instance


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Related to instance: Instance variable, Database instance

instance

Logic
a. an expression derived from another by instantiation
b. See substitution

instance

(programming)
An individual object of a certain class. While a class is just the type definition, an actual usage of a class is called "instance". Each instance of a class can have different values for its instance variables, i.e. its state.

instance

(1) A single copy of a running program. Multiple instances of a program mean that the program has been loaded into memory several times.

(2) In object technology, a member of a class; for example, "Lassie" is an instance of the class "dog." When an instance is created, the initial values of its instance variables are assigned.
References in classic literature ?
In considering what words mean, it is natural to start with proper names, and we will again take "Napoleon" as our instance.
A poker, for instance, is just a poker; we do not call one "John" and another "Peter.
One instance of walking cannot be concentrated into an instant: it is a process in time, in which there is a causal connection between the earlier and later parts, as between the earlier and later parts of Jones.
For instance, 'white' being present in a body is predicated of that in which it is present, for a body is called white: the definition, however, of the colour white' is never predicable of the body.
For instance, if the characteristic 'terrestrial' is predicated of the species 'man', the definition also of that characteristic may be used to form the predicate of the species 'man': for 'man' is terrestrial.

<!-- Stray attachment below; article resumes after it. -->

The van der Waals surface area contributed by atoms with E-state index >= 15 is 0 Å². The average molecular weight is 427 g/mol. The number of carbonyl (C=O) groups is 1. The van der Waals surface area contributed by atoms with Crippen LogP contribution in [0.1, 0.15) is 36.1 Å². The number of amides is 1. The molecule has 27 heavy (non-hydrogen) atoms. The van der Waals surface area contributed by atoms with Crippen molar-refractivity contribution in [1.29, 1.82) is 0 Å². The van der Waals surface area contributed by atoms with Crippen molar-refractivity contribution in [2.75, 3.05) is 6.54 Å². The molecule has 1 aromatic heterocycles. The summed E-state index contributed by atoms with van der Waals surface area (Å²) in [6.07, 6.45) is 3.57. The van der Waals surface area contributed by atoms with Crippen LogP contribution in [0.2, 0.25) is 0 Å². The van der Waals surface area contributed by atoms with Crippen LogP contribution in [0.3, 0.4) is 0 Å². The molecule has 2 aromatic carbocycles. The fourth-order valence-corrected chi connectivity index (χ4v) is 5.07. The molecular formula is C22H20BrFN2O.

In the case of secondary substances, when we speak, for instance, of 'man' or 'animal', our form of speech gives the impression that we are here also indicating that which is individual, but the impression is not strictly true; for a secondary substance is not an individual, but a class with a certain qualification; for it is not one and single as a primary substance is; the words 'man', 'animal', are predicable of more than one subject.
Take, for an instance, this description of high-northern summer:--
The New Endymion" is a good instance of such sustained [113] power.
The captain, at Mr Allworthy's instance, was outwardly, as we have said, reconciled to his brother; yet the same rancour remained in his heart; and he found so many opportunities of giving him private hints of this, that the house at last grew insupportable to the poor doctor; and he chose rather to submit to any inconveniences which he might encounter in the world, than longer to bear these cruel and ungrateful insults from a brother for whom he had done so much.
The doctor went directly to London, where he died soon after of a broken heart; a distemper which kills many more than is generally imagined, and would have a fair title to a place in the bill of mortality, did it not differ in one instance from all other diseases--viz.
The great and inherited development of the udders in cows and goats in countries where they are habitually milked, in comparison with the state of these organs in other countries, is another instance of the effect of use.
Nevertheless, as our varieties certainly do occasionally revert in some of their characters to ancestral forms, it seems to me not improbable, that if we could succeed in naturalising, or were to cultivate, during many generations, the several races, for instance, of the cabbage, in very poor soil (in which case, however, some effect would have to be attributed to the direct action of the poor soil), that they would to a large extent, or even wholly, revert to the wild aboriginal stock.